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F - 139 : Turkish Language

Arriving at Istanbul’s Airport for the first time was a real shock. It was 1979 andI felt so lost. Did not understand a single word or sign. It was my first time in a country where I had no clue how to find my way. Luckily, Turkish people are friendly and many speak English. Eventually, I found my way to the Bosporus. It was the time before iPhones and Google Maps. The Turkish language is rather different from any other European. No word is the same. Some of them were incredibly long.

The Turkish Language is as important to Turkish Culture as the Flag on every Mountain Top


Once in town, I discovered a few clues. There are lots of French words (see my blog B -3 Kartpostal or Carte Postale ). They arrived in the second half of the 19th century, when the Ottoman Sultan tried to modernize Turkey. He invited thousands of French officers, engineers and civil servants to help with his effort. The success of the modernization was mixed. But 5’000 modern French words made it permanently into the Turkish Language. If you pronounce them phonetically and understand French, you can guess their meaning.


Otopark = Auto Parc = Car Park

Frisör = Friseur = Hairdresser

Avokat = Avocat = Lawyer

Fotograf = Photographe = Photographer

Kravat = Cravatte = Tie

Plaj = Plage = Beach


These French words are in daily use now. However, without understanding the context, I still did not get very far. The fact that all my friends spoke fluently English did not help either. Since the language is written in Latin letters, it is easy to read and pronounced like it is spelled. Not like French or English! But that still did not help in understanding.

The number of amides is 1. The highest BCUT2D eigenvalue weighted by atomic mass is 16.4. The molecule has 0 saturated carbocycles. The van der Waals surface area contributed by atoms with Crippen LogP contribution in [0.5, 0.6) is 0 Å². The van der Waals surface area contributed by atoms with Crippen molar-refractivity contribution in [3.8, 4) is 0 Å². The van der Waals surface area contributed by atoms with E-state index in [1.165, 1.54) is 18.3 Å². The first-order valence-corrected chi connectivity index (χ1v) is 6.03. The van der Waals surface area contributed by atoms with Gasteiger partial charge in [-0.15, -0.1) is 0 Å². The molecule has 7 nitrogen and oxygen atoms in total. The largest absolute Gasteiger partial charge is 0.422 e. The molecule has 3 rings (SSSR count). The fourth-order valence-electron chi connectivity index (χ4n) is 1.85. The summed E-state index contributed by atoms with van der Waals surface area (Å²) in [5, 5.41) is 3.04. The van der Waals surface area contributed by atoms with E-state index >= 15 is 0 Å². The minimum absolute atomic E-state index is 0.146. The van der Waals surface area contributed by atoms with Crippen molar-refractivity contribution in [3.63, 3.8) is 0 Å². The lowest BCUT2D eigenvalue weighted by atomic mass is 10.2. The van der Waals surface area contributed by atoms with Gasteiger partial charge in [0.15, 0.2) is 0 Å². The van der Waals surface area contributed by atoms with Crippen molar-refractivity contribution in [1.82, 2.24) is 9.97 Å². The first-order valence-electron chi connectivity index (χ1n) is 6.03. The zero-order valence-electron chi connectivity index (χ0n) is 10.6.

The Migration of Turkish People over the last 2'500 Years


Turkish was for Millenia a spoken language. The nomadic Turks had no need for records. Their culture and religion was transmitted orally. In the Altai mountains of western Mongolia, Turks lived far from each other but met for religious celebrations or weddings. There, the elder sang and told the stories of past heroes and gods. It was like in ancient Greece, before Homer recorded the stories. Turkish was only written down when the Caliphs of Bagdad began recruiting young Turks in the 9th century AD. Relatively quickly, the conversion of the shamanic Turks to Islam followed. From then on, the Koran was the book of reference, like our bible. The Arabic script was used to write Turkish.


Kemal Ataturk campaigning for the Latin Alphabet


It could have worked were Arabic suitable for Turkish. But the vowel systems do not match. The Turkish language has eight vowels. Arabic three short and three long. U, ö and ü do not exist in Arabic. This made the Arabic script time consuming to learn. In the Ottoman Empire where only the elite could read and write (10% of population), this did not matter.